Names and dates
Paisley Gilmour Street (1883-)
Station code: PYG National Rail ScotRail
Where: Renfrewshire, Scotland
Opened on the Glasgow, Paisley, Kilmarnock and Ayr Railway
Opened on the Glasgow and Paisley Joint Railway
Opened on the Glasgow, Paisley and Greenock Railway
Open on the Inverclyde Lines
Open on the Glasgow to Ayr and Stranraer
This is the principal station is Paisley on the lines between Glasgow Central and Greenock Central, Gourock, Wemyss Bay, Ardrossan, Largs, Ayr, Girvan and Stranraer.
This was originally a double track station. The two storey castellated gothic building on County Square is the main entrance. The building frontage curves into the square. The style echoed the County Buildings which were on the east side of the square. The platforms are at the first floor level, elevated due to the crossing of White Cart Water just to the east. The original station featured a very tall wooden signal box on stilts.
The bridge to the east crosses the Cart with a single arch of 84 ft, 25 ft above the river bed.
When the line to Glasgow was quadrupled around 1890 this was managed by adding an extra two tracks to the north through the station, today the Greenock platforms. This relocated the junction from the west to the east end of the station. The junction between the Ayr
routes, which had been at Paisley Junction
(also known as Stoneybrae Junction) to the west of the station, was moved to the east of the station at Wallneuk Junction
. A connection still existed to the west at the new Stoneybrae Twin Signal Box
(1888) but only for wagon exchanges.
The lines cross the White Cart Water by a huge single arch viaduct which supports the east end of the station.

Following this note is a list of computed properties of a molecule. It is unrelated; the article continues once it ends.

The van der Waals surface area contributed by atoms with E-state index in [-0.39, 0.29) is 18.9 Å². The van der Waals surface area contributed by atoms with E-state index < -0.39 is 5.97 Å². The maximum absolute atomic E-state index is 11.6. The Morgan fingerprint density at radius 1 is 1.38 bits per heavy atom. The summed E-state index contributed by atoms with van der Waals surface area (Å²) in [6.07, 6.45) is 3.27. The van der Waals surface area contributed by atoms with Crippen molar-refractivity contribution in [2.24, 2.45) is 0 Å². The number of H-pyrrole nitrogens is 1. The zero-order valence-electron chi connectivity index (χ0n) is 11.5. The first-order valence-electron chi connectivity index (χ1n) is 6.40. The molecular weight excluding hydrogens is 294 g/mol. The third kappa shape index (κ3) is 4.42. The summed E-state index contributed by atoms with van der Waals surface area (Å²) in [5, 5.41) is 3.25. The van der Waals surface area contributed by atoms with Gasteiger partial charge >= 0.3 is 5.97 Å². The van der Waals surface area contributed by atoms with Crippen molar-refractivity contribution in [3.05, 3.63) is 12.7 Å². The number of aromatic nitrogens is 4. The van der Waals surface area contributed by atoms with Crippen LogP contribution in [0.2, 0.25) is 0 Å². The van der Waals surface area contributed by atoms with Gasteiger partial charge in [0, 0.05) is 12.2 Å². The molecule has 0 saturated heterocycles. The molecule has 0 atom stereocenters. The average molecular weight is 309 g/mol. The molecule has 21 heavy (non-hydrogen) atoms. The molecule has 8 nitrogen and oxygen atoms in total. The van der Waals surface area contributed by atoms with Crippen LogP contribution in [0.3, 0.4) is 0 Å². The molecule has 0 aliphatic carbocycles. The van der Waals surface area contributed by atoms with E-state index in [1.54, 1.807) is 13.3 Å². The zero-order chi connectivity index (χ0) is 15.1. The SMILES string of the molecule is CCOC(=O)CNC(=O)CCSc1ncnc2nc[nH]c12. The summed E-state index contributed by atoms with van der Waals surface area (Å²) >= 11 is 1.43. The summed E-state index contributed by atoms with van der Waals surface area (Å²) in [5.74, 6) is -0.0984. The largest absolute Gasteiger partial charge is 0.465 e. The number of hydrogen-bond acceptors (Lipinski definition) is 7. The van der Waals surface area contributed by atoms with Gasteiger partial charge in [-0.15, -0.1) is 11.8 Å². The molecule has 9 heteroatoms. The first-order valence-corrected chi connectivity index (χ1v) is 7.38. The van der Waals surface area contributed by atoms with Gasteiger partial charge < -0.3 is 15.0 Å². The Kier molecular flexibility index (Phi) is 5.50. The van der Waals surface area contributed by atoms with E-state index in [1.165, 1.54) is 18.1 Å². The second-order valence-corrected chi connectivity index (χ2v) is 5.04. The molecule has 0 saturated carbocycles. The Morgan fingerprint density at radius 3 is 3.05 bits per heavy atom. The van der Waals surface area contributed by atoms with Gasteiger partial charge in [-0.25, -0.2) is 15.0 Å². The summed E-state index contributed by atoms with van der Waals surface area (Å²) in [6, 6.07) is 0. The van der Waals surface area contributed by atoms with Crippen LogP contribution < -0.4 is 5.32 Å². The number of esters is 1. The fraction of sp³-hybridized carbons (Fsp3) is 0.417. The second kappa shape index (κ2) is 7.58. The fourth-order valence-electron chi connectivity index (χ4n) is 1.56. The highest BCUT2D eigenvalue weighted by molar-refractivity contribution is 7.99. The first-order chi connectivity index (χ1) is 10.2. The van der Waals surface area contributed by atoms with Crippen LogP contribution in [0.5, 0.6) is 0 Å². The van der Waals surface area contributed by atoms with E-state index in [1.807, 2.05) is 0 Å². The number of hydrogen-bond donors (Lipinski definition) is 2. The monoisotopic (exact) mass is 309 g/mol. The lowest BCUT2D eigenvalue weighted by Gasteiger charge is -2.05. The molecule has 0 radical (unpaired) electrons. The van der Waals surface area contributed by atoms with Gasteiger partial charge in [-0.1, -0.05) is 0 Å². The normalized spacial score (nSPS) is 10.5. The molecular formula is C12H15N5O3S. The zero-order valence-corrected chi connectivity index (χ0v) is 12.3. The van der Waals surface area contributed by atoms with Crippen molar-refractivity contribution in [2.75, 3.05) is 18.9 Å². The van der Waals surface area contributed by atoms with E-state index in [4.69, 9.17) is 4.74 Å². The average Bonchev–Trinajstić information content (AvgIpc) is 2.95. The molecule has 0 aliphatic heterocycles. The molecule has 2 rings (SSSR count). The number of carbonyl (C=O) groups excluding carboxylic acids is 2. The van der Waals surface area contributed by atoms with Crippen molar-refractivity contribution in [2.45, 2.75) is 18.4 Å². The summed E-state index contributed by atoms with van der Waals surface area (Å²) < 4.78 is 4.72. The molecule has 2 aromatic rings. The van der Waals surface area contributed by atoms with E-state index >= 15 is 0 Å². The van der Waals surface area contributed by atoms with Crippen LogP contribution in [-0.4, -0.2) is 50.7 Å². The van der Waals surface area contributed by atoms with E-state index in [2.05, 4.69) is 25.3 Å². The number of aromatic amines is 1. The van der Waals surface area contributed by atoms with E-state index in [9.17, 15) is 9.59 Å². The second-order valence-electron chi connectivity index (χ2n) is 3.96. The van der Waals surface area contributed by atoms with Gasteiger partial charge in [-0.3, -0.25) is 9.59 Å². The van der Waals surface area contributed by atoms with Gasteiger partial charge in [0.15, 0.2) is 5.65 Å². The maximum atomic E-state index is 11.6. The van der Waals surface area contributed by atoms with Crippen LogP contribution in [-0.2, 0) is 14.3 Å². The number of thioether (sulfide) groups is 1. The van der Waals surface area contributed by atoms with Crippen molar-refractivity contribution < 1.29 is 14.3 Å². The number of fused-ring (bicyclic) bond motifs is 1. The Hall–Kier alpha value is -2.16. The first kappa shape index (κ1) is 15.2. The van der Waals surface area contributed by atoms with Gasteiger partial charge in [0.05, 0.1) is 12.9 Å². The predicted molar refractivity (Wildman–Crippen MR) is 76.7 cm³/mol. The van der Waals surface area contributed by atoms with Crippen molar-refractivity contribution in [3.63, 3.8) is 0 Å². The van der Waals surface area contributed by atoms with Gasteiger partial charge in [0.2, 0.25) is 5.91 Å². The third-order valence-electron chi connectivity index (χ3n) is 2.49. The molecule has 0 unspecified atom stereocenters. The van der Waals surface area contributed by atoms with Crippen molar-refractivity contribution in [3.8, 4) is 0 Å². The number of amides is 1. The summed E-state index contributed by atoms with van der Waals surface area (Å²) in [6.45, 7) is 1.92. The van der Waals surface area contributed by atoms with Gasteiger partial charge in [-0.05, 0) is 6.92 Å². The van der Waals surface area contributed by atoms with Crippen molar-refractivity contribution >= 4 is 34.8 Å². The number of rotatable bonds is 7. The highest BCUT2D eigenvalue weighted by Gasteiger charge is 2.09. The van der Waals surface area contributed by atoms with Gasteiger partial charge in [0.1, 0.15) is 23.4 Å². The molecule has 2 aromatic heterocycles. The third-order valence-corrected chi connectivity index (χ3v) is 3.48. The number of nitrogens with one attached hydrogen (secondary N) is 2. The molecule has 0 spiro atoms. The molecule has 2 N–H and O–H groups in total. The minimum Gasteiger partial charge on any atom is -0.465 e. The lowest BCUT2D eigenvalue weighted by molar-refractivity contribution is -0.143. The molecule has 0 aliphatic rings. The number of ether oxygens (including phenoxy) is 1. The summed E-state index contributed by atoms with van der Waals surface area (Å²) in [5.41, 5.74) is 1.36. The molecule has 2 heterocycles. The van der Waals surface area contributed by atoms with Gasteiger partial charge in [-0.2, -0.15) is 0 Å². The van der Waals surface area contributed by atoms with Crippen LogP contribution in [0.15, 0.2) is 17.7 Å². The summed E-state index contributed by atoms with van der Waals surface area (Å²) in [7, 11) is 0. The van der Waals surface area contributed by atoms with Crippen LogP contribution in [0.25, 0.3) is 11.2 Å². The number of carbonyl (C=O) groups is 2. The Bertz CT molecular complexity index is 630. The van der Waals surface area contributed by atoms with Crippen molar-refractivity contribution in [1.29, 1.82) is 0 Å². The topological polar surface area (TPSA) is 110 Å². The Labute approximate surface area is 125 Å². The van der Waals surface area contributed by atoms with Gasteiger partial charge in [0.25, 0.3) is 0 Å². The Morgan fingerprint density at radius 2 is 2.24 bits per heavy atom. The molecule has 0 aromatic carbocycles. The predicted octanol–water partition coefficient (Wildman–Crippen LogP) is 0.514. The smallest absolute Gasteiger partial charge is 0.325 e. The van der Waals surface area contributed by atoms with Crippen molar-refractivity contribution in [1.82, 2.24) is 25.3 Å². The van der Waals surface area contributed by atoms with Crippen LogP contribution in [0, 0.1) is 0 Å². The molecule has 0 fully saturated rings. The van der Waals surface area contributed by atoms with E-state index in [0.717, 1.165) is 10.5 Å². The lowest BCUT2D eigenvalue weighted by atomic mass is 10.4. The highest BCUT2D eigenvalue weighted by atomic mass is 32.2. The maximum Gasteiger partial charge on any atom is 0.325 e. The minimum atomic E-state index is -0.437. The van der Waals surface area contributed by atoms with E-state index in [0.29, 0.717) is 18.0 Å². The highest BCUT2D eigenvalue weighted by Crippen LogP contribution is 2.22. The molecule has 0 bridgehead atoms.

To support the station's canopy side walls were carried out in red sandstone to either side of the original building and on Old Sneddon Street. The portion above Gilmour Street itself is in timber, painted red to match the stonework.
The station access ramp, to the north west of the station, is carried on a superb curved viaduct which turns through 270 degrees to reach platform height. This leads to a small car park on the north side of the Greenock
line. A further car park is within the curve of the viaduct at ground level.
The goods yard, accessed by reversal from the Ayr
line and on the south side, west end of the station, is also now a car park.
The glazed station canopies were replaced by flat canopies in the 1960s.
The roof has been restored (2011-2012) as an overall ridge and furrow trainshed, superior to the original canopies.
Paisley Abbey is south of the station.
TagsStation White Cart Water
External linksCanmore site record NLS Collection OS map of 1892-1914 NLS Collection OS map of 1944-67